The system 100 also comprises a control unit 160 for controlling the system 100. A main part of the control unit is formed by the scheduler 170, which determines which DABs should be read by the reader 180 from the storage medium 110 in order to avoid that an underflow or overflow of the buffers 120 occurs. The control unit is typically formed by a processor, such as a RISC-, or CISC-type microprocessor, which is operated under control of a real-time operating system, loaded from a storage medium, such as ROM or a hard disk. The scheduler 170 may be implemented as a software module integrated into the operating system or loaded as an application program. Typically, the scheduler 170 receives status information, such as a filling degree of the buffers, upon which the scheduler 170 bases its decision. For systems which offer VCR-like controls, the scheduler also receives information regarding the status of a stream. In such systems, typically, control information is received from the users 130 via the communication means 150.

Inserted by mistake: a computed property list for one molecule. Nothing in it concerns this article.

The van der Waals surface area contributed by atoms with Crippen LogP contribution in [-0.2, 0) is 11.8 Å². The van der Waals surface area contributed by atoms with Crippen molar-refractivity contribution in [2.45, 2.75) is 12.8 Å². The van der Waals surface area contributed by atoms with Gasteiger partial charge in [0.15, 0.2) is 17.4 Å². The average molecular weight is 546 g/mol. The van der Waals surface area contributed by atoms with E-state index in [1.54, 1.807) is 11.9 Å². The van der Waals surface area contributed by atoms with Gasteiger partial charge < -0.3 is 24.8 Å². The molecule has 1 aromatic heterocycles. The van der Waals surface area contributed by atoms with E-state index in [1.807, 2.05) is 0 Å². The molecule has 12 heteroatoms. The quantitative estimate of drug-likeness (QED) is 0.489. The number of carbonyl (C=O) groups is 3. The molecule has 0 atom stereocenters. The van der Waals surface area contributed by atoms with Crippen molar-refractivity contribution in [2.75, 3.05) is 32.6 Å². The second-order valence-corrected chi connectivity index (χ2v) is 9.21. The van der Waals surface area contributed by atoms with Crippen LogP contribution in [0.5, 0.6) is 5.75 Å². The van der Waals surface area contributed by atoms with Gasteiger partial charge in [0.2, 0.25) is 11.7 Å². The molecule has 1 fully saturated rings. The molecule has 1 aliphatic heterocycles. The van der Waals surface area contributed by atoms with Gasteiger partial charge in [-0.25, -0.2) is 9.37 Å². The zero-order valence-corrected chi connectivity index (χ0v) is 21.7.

The scheduler 170 controls reading of blocks from the storage medium 110. The scheduler operates in a cyclical manner. FIG. 2 shows a flow chart of the operation of the scheduler. At the beginning of each cycle, the scheduler 170 in step 210 determines how many data streams are active at that moment. Next in step 220, the scheduler calculates the size of the data block to be read in the following sweeping operation. The size is determined through an expression that, with respect to a number of data streams, is based on an actual number nact of active data streams. The expression itself is specific for the scheduling algorithm on which the system is based. It will be appreciated that in practice the block size is expressed in units of a sector, implying that calculated size is upwardly rounded to an integer number of sectors. In step 230, the scheduler 170 determines a group of data streams for which a block of data needs to be read within this cycle. For variable rate systems, the scheduler 170 may actively check which of the buffers 125 have room for a new block of the calculated size. For a fixed rate scheduling algorithm, the scheduler 170 may determine that a new block needs to be read for all active streams. Next, in step 240 the scheduler 170 causes the reader 180 to read the corresponding blocks (actually, the DABs associated with the blocks) from the storage medium 110. In response to a block read request issued by the scheduler 170, the reader 180 arranges that the corresponding block is read from the storage medium 110. The read block is stored in one of the buffers 125 which corresponds to the data stream for which the block is read. The data is supplied from that buffer to a user. After the reader 180 has substantially read the data blocks, the scheduler 170 starts the next cycle at step 210.